Transnational experience for international visitors and their hosts

The central features of the proposal to follow are that there is a transnational experience for the hosts, the experiences do not have to be arranged by the organizer of the visit, and the experience gets brought back by the visitors to their situations at home.

– Pair up each visitor with a host who has similar interests, is at a similar level of their education, and can converse somewhat in English.

– Minimum expectation of these pairs: one meeting/day, whether face-to-face or online. Host helps arrange meetings, experiences, etc. and may attend any arranged by the visitors.

– Project: (for visitors in counseling psychology) 1. What needs to be change in my counseling/psychotherapeutic framework to adapt it to the country I am visiting? 2. What more do I have to inquire about my own framework and my use of it to address the first question? 3. What insights and inquiries should I bring home to my own situation?

– Visiting group meets as a whole to compare notes (perhaps using the dialogue hour format) every other day.  Final report—spoken and written—on the product and process of addressing Qs 1-3 over the course of the visit.

– Shared online document of scheduled meetings and activities. (RSVP to meeting/activity organizers so they can know how many of the visitors and hosts will attend.)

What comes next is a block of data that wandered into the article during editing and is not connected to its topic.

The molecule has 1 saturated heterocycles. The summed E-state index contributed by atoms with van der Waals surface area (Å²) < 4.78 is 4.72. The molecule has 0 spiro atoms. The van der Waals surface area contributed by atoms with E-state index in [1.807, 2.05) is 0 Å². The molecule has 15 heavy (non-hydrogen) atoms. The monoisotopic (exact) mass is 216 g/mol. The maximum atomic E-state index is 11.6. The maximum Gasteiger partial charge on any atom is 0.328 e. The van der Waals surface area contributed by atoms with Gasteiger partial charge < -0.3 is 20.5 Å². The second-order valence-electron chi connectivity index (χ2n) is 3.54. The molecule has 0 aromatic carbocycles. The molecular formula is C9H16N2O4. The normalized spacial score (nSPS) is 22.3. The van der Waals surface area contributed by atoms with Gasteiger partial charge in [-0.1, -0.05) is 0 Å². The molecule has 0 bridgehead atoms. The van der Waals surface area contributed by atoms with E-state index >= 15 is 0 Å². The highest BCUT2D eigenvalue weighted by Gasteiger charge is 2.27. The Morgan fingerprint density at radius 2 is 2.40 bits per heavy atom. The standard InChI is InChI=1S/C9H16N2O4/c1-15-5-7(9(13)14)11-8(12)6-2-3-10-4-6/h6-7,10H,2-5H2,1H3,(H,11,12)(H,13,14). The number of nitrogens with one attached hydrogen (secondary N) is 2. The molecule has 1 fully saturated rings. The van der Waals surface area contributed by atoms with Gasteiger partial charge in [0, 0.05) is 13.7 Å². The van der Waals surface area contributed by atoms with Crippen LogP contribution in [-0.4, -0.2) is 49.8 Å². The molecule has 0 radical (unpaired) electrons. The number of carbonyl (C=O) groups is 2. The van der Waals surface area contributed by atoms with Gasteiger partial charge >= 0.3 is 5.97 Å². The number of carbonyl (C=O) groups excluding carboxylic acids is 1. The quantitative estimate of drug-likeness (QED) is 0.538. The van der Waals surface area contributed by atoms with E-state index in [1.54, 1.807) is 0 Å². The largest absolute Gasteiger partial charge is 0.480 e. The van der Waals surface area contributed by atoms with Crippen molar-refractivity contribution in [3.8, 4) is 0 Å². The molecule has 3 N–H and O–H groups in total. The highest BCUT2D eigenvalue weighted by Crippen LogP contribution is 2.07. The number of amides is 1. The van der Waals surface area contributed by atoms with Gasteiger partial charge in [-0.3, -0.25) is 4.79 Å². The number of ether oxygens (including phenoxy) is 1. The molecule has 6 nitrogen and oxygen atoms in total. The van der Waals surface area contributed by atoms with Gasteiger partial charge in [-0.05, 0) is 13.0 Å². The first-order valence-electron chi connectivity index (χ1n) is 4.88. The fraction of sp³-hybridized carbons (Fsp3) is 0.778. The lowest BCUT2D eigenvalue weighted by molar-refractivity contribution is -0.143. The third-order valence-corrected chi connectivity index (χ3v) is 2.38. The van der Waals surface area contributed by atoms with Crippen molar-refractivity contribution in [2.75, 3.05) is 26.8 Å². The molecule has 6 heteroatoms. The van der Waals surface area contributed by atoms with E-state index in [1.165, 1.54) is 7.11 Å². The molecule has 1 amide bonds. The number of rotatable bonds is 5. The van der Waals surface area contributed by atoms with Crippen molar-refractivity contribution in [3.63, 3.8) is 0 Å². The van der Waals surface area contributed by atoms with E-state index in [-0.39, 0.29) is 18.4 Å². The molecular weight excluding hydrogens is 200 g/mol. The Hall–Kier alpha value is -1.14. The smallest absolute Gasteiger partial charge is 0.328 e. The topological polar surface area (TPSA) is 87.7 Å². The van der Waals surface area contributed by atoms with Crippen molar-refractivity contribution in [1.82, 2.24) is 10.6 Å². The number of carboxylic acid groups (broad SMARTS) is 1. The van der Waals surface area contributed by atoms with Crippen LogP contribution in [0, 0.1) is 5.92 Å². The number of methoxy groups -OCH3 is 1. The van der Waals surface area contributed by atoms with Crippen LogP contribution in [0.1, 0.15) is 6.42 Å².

– Pairs could also help each other with learning and improving each other’s language, and even develop collaborations to continue after the visit.

Note: Even if no collaboration continues afterwards, there will be a legacy of the interaction in how the visitors pursue Qs 2 & 3.

The experiences for the counseling psychologists may extend beyond the field, for example to e-health, or to responses to disasters (in the health psychology tradition). Both members of the pair – the visitor and the host – help each other think about how to study and engage in the additional issue(s).

This format could be readily extended to fields other than counseling psychology. For example, environmental scientists could see how problems can get addressed in the regulatory, economic, political, infrastructural, etc. context of another country, in comparison to the visitor’s country.

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About Peter J. Taylor
Peter Taylor is a Professor at the University of Massachusetts Boston where he teaches and directs undergraduate and graduate programs on critical thinking, reflective practice, and science-in-society. His research and writing focuses on the complexity of environmental and health sciences in their social context, incl. Unruly Complexity: Ecology, Interpretation, Engagement (U. Chicago Press, 2005) and Nature-nurture? No (2014, http://bit.ly/NNN2014). On reflective practice, see Taking Yourself Seriously: Processes of Research & Engagement (with J. Szteiter, 2012, http://bit.ly/TYS2012).

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